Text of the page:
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[skab] /skæb/
the incrustation that forms over a sore or wound during healing.
Veterinary Pathology. a mangy disease in animals, especially sheep; scabies.
Compare itch (def 10).
Plant Pathology.
  1. a disease of plants characterized by crustlike lesions on the affected parts and caused by a fungus or bacterium.
  2. one of these crustlike lesions.
a worker who refuses to join a labor union or to participate in a union strike, who takes a striking worker's place on the job, or the like.
Slang. a rascal or scoundrel.
  1. a projection or roughness on an ingot or casting from a defective mold.
  2. a surface defect on an iron or steel piece resulting from the rolling in of scale.
Carpentry. a short, flat piece of wood used for various purposes, as binding two timbers butted together or strengthening a timber at a weak spot.
verb (used without object), scabbed, scabbing.
to become covered with a scab.
to act or work as a scab.
Origin of scab
1200-50; 1800-10 for def 4; Middle English < Old Norse skabb scab, itch; cf. shabby, shave
Related forms
scablike, adjective Unabridged
Based on the Random House Dictionary, © Random House, Inc. 2018.
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Examples from the Web for scab
Historical Examples
  • Threats against "scabs" were shouted out, the word "scab" arose on every side.

    The Harbor Ernest Poole
  • In those days they used a scab from the arm of someone who had been vaccinated.

  • When the scab was all off, the nose was found to be quite uninjured.

    The Civilization Of China Herbert A. Giles
  • This scab is caused by a fungous growth on the surface of the potato.

    Agriculture for Beginners Charles William Burkett
  • With the same (or Bordeaux for scab) just after the blossoms fall.

    Apple Growing M. C. Burritt
  • "You'll never get it finished with scab labor, Mr. Tyler," says Hartley.

    Torchy As A Pa Sewell Ford
  • In his heart of hearts, he sympathised with the strikers and hated this "scab."

    Sister Carrie Theodore Dreiser
  • Do you know, Guy, I think we shall have no scab in the fold this year.

    The Caxtons, Complete Edward Bulwer-Lytton
  • Some are unhealthy, subject to the attacks of scab and rosette.

    The Pecan and its Culture H. Harold Hume
  • The feeling was like a scab Simon knew he should not pick but could not let alone.

British Dictionary definitions for scab


the dried crusty surface of a healing skin wound or sore
a contagious disease of sheep, a form of mange, caused by a mite (Psoroptes communis)
a fungal disease of plants characterized by crusty spots on the fruits, leaves, etc
  1. Also called blackleg. a person who refuses to support a trade union's actions, esp one who replaces a worker who is on strike
  2. (as modifier): scab labour
a despicable person
verb (intransitive) scabs, scabbing, scabbed
to become covered with a scab
(of a road surface) to become loose so that potholes develop
to replace a striking worker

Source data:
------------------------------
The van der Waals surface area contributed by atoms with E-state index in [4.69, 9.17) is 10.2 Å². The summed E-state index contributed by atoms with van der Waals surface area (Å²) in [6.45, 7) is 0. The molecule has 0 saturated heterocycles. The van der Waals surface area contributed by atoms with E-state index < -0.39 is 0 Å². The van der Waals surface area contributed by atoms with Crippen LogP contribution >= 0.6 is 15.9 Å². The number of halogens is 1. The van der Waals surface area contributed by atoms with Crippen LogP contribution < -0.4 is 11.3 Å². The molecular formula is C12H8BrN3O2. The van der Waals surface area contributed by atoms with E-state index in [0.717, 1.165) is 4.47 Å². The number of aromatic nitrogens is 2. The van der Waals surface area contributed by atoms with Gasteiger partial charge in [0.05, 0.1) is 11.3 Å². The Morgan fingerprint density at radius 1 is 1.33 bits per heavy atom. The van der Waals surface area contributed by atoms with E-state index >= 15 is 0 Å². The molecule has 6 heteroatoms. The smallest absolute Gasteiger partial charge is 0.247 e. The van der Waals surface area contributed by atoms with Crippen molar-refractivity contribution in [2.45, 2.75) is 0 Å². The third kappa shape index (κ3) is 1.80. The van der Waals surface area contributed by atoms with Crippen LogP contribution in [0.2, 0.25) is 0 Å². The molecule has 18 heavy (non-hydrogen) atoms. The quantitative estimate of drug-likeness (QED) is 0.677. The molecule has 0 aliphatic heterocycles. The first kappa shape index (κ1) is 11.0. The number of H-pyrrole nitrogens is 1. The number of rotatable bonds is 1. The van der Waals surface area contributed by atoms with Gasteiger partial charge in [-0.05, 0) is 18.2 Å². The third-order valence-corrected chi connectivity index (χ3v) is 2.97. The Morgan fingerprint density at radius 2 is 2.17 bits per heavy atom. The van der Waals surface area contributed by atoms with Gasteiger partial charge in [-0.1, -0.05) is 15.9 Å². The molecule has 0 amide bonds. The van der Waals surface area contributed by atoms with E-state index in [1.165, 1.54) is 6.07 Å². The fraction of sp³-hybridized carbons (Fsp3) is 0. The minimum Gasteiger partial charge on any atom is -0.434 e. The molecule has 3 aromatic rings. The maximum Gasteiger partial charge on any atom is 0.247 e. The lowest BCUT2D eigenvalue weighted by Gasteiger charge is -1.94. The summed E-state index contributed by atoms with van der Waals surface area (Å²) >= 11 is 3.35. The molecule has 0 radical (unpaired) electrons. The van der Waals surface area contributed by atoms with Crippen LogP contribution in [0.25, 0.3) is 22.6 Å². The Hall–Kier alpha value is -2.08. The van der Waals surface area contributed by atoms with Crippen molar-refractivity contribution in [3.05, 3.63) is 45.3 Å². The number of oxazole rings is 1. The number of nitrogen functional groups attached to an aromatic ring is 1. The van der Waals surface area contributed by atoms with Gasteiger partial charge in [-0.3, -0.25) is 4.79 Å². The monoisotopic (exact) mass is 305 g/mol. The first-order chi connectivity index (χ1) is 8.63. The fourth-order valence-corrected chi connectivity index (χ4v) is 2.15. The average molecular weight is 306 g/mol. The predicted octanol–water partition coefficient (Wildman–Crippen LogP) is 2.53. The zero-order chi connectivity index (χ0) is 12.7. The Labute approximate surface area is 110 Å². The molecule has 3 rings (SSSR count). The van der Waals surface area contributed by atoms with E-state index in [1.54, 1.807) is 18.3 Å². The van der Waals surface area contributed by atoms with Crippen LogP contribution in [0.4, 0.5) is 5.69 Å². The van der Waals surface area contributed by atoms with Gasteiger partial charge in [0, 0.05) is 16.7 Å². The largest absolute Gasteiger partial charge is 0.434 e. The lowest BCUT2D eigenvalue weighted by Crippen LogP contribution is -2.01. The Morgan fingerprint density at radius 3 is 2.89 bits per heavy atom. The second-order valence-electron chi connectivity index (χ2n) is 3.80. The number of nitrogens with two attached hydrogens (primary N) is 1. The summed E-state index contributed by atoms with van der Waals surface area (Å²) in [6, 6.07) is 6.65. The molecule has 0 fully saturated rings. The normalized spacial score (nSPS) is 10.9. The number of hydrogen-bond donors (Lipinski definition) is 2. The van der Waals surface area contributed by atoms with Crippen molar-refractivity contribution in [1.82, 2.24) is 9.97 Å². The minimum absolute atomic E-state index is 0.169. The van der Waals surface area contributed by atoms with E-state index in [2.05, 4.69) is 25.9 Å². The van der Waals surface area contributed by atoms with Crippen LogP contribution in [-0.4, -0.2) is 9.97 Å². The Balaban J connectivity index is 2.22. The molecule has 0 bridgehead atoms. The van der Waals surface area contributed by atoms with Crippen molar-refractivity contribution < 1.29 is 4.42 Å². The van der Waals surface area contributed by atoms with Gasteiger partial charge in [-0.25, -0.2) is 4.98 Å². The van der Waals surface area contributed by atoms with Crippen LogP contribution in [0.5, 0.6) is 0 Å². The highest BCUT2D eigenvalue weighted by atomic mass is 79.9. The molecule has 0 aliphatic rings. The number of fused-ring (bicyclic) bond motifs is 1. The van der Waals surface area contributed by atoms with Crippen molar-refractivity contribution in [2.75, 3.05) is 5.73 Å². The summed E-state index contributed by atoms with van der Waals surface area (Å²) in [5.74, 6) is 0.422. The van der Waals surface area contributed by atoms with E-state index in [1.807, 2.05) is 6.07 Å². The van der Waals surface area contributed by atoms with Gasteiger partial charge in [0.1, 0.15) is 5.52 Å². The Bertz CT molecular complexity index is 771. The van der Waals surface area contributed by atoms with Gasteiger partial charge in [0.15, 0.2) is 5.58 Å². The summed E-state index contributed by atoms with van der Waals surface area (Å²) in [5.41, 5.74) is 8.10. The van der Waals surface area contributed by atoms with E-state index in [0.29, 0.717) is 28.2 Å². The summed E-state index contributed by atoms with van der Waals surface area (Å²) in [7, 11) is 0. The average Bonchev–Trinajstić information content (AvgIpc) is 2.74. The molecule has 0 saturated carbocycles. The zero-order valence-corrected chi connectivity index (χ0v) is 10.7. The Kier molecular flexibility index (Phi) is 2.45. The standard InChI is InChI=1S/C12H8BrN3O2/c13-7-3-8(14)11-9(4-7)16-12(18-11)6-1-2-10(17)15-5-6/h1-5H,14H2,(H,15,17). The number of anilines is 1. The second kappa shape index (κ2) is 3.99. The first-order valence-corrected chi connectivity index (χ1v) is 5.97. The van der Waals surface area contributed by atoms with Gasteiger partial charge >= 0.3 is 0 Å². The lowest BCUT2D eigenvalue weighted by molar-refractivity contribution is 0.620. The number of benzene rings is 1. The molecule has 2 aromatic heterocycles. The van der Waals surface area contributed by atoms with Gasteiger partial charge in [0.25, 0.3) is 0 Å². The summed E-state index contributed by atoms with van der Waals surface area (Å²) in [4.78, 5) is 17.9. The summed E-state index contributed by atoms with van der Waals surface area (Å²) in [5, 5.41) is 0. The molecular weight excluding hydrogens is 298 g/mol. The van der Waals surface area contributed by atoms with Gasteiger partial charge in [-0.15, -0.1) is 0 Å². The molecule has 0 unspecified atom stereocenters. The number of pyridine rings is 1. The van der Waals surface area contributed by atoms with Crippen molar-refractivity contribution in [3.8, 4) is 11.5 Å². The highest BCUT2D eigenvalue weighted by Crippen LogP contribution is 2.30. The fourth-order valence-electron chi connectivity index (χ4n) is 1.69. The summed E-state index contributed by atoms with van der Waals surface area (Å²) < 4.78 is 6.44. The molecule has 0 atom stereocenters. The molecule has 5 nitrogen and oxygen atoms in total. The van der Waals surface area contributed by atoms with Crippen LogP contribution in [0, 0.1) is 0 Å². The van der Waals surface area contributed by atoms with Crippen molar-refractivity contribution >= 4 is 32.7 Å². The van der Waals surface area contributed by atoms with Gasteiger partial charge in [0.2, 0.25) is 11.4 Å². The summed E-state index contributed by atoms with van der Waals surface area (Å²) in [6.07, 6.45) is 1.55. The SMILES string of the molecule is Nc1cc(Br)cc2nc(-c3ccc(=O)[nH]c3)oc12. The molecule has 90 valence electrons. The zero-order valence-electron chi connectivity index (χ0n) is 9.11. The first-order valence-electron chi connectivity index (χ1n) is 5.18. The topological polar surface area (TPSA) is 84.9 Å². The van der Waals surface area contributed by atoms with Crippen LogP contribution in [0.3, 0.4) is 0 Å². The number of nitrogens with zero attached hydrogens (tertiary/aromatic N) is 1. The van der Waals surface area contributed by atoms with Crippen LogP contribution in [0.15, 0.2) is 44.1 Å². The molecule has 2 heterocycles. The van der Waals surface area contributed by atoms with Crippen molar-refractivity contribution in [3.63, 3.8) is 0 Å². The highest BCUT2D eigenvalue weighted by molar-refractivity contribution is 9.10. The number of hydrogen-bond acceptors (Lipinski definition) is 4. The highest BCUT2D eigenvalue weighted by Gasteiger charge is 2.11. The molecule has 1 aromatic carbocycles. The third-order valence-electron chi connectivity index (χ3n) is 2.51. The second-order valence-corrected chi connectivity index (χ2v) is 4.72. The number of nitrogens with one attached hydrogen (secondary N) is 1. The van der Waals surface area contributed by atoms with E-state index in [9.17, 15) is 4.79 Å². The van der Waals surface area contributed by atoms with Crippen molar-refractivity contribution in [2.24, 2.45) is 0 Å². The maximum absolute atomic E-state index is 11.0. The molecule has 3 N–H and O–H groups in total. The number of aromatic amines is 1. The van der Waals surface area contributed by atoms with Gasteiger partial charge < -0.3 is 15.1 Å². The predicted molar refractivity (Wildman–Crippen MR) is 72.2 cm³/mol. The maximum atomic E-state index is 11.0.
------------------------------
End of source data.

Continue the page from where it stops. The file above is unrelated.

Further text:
Derived Forms
scablike, adjective
Word Origin
Old English sceabb; related to Old Norse skabb, Latin scabiēs, Middle Low German schabbe scoundrel, German schäbigshabby
Collins English Dictionary - Complete & Unabridged 2012 Digital Edition
© William Collins Sons & Co. Ltd. 1979, 1986 © HarperCollins
Publishers 1998, 2000, 2003, 2005, 2006, 2007, 2009, 2012
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Word Origin and History for scab

mid-13c., "skin disease," developed from Old English sceabb "scab, itch" (related to scafan "to shave, scrape, scratch") and from Old Norse skabb "scab, itch," both from Proto-Germanic *skab- "scratch, shave," from PIE *(s)kep- "to cut, scrape, hack" (see scabies). Sense reinforced by cognate Latin scabies "scab, itch, mange" (from scabere "to scratch").

Meaning "crust which forms over a wound or sore" is first attested c.1400. Meaning "strikebreaker" first recorded 1806, from earlier sense of "person who refuses to join a trade union" (1777), probably from meaning "despicable person" (1580s), possibly borrowed in this sense from Middle Dutch.

Online Etymology Dictionary, © 2010 Douglas Harper
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scab in Medicine

scab (skāb)

  1. A crust formed from and covering a healing wound.

  2. Scabies or mange in domestic animals or livestock, especially sheep.

v. scabbed, scab·bing, scabs
To become covered with scabs or a scab.
The American Heritage® Stedman's Medical Dictionary
Copyright © 2002, 2001, 1995 by Houghton Mifflin Company. Published by Houghton Mifflin Company.
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scab in Science
A crust that forms over a healing wound, consisting of dried blood, plasma, and other secretions.
The American Heritage® Science Dictionary
Copyright © 2002. Published by Houghton Mifflin. All rights reserved.
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scab in Culture

scab definition

Informally, a worker who stays on the job while others go on strike. Also, a worker brought in to keep a plant operating when its work force is on strike. (See strikebreaker.)

The New Dictionary of Cultural Literacy, Third Edition
Copyright © 2005 by Houghton Mifflin Company.
Published by Houghton Mifflin Company. All rights reserved.
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Slang definitions & phrases for scab



A nonunion worker, esp one who attempts to break a strike; fink (1777+)

The Dictionary of American Slang, Fourth Edition by Barbara Ann Kipfer, PhD. and Robert L. Chapman, Ph.D.
Copyright (C) 2007 by HarperCollins Publishers.
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